By Persephone Braham
The transplanted, inherently glossy detective style serves as a particularly powerful lens for exposing the fissures and divergences of modernity in post-1968 Mexico and progressive Cuba. Combining in-depth serious analyses with the theoretical insights of present literary and cultural idea and Latin American postmodern stories, Crimes opposed to the nation, Crimes opposed to folks indicates how the Cuban novela negra examines the Revolution via an incisive chronicle of existence lower than a decaying regime, and the way the Mexican neopoliciaco unearths the oppressive politics of modernization and globalization in Latin the USA. overseas in scope, comparative in technique, Braham’s learn offers a special inquiry into the moral and aesthetic complexities that Latin American authors face in adapting style detective fiction—a smooth, metropolitan model—to notably assorted artistic and ideological courses. contemplating the paintings of writers akin to Leonardo Padura Fuentes and Paco Ignacio Taibo II, in addition to such English-language impacts as G. okay. Chesterton and Chester Himes, Braham additionally addresses Marxist reviews of the tradition and emergent Latin American thoughts of postmodernity.
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Extra info for Crimes against the State, Crimes against Persons: Detective Fiction in Cuba and Mexico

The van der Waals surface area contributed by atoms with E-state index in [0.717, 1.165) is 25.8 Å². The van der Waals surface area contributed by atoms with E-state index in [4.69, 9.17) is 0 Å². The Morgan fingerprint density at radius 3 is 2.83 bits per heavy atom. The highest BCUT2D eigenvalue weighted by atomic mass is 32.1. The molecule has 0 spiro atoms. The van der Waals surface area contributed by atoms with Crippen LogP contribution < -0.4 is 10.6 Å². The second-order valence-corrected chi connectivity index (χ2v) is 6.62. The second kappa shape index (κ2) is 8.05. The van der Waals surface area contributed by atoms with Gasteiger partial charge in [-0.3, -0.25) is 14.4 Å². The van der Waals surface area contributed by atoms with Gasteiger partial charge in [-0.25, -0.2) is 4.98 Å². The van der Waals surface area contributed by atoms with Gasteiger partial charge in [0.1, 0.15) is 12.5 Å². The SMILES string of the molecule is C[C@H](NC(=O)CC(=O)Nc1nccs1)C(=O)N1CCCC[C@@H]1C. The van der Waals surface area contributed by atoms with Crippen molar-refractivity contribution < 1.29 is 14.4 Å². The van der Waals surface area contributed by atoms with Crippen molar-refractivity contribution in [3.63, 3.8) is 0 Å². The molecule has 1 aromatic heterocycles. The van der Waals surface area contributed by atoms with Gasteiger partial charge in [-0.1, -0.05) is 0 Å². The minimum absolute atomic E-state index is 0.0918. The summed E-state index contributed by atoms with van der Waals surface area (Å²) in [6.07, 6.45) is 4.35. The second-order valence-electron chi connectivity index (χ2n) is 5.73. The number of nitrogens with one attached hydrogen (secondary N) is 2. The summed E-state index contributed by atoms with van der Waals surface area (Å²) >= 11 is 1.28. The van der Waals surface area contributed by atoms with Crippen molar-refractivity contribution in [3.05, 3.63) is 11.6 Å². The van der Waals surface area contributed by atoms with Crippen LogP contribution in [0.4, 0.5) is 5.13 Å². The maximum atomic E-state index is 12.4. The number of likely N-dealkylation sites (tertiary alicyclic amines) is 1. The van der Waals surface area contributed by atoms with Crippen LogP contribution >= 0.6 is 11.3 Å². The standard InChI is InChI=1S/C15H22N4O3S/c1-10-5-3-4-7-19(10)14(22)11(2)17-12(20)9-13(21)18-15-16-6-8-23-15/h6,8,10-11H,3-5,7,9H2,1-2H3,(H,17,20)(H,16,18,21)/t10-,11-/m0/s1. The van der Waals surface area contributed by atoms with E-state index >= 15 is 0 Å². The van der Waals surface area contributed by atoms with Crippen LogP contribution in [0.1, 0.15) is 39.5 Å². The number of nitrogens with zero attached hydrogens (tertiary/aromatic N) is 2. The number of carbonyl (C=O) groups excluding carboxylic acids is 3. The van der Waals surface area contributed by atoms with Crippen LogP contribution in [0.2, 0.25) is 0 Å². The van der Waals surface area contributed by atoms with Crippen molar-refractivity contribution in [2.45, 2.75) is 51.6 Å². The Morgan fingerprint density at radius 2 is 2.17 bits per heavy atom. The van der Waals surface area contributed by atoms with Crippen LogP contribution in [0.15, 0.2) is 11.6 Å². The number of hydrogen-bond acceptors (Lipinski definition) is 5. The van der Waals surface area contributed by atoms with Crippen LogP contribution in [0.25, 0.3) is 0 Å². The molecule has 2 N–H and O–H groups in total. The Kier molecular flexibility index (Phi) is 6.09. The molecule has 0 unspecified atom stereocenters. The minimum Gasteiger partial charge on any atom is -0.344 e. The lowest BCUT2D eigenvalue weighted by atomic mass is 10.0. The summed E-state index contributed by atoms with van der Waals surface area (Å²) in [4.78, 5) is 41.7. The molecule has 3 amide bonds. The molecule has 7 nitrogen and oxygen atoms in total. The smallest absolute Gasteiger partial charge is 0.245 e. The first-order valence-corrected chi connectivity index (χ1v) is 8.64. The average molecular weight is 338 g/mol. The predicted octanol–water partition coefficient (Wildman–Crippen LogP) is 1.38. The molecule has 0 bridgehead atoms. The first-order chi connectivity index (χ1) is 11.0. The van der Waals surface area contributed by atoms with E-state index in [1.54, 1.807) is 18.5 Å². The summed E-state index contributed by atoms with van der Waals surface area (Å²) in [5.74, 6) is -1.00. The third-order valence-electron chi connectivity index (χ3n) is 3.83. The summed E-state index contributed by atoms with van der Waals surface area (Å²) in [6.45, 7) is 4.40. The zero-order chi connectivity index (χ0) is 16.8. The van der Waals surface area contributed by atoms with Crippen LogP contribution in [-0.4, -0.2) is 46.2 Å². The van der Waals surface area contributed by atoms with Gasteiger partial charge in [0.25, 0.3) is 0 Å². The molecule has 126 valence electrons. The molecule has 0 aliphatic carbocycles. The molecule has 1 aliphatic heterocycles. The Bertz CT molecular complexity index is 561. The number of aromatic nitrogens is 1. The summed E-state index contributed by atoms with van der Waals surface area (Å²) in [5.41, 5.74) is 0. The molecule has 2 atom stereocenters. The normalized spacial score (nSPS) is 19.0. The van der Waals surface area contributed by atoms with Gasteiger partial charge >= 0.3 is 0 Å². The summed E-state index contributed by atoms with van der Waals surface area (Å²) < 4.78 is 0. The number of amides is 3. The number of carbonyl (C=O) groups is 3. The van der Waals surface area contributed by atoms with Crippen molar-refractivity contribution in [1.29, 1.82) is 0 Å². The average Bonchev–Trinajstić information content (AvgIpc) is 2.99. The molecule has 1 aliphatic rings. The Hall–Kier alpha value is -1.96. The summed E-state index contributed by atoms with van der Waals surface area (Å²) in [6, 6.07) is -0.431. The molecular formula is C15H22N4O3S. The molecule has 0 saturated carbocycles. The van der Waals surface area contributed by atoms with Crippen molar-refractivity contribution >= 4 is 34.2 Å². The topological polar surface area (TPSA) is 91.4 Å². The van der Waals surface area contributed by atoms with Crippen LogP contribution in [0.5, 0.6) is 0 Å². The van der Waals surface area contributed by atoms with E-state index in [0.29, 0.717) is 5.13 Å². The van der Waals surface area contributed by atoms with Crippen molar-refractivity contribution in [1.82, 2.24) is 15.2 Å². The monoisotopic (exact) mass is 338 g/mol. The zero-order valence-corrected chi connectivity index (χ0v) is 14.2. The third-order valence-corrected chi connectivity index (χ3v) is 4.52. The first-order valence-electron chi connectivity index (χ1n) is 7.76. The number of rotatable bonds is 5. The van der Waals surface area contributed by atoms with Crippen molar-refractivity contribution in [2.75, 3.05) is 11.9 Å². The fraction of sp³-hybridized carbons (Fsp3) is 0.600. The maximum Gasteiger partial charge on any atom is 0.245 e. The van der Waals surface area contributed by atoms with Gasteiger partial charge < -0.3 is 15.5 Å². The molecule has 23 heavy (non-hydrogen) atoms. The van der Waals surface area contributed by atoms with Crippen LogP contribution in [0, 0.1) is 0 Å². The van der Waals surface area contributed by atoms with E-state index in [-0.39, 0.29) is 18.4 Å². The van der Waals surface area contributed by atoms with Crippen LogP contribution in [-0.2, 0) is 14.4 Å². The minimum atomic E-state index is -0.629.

Antonio Gramsci likewise posited that popular culture, including prosaic, realistic, or nonartistic literature, was a vehicle for “naturalizing” hegemonic views by subtly inserting them into the common sense of the public. The Marxist dramatist Bertolt Brecht advocated the insertion of formal elements into drama to keep A REVOLUTIONARY AESTHETIC | 31 audiences “alienated” and provoke independent reﬂection on the subjectobject relationship. The Russian Formalists also equated “literary” with “deformed” or nonrealistic language: Roman Jakobson believed that language must be “made strange” in relation to its discursive context.
Nogueras was part of the so- called El Puente generation of revolutionary writers, who later were associated with the journal El Caimán Barbudo. The purpose of the Cuban detective novel was to advance party tenets using a traditionally popular medium, and writers, however conditioned they were to social commitment, struggled to justify the genre on aesthetic and literary grounds. ”33 Theodor Adorno argued that mass culture was a manufacturing project that he called the “culture industry,” conceived by the capitalist ruling class for proﬁt and ideological manipulation.
43 System, in this case, denoted both the aesthetic system, the socialist detective genre, and the ideological system, Cuban Marxism, to which the genre was mapped. Given the exigencies of didacticism in an already formulaic genre (not to mention that many of the authors weren’t novelists at all but policemen and government functionaries), the result was often lackluster and predictable. Despite its often dubious quality, the socialist detective novel enjoyed an unusually prominent position within Cuban literature as a whole.
Crimes against the State, Crimes against Persons: Detective Fiction in Cuba and Mexico by Persephone Braham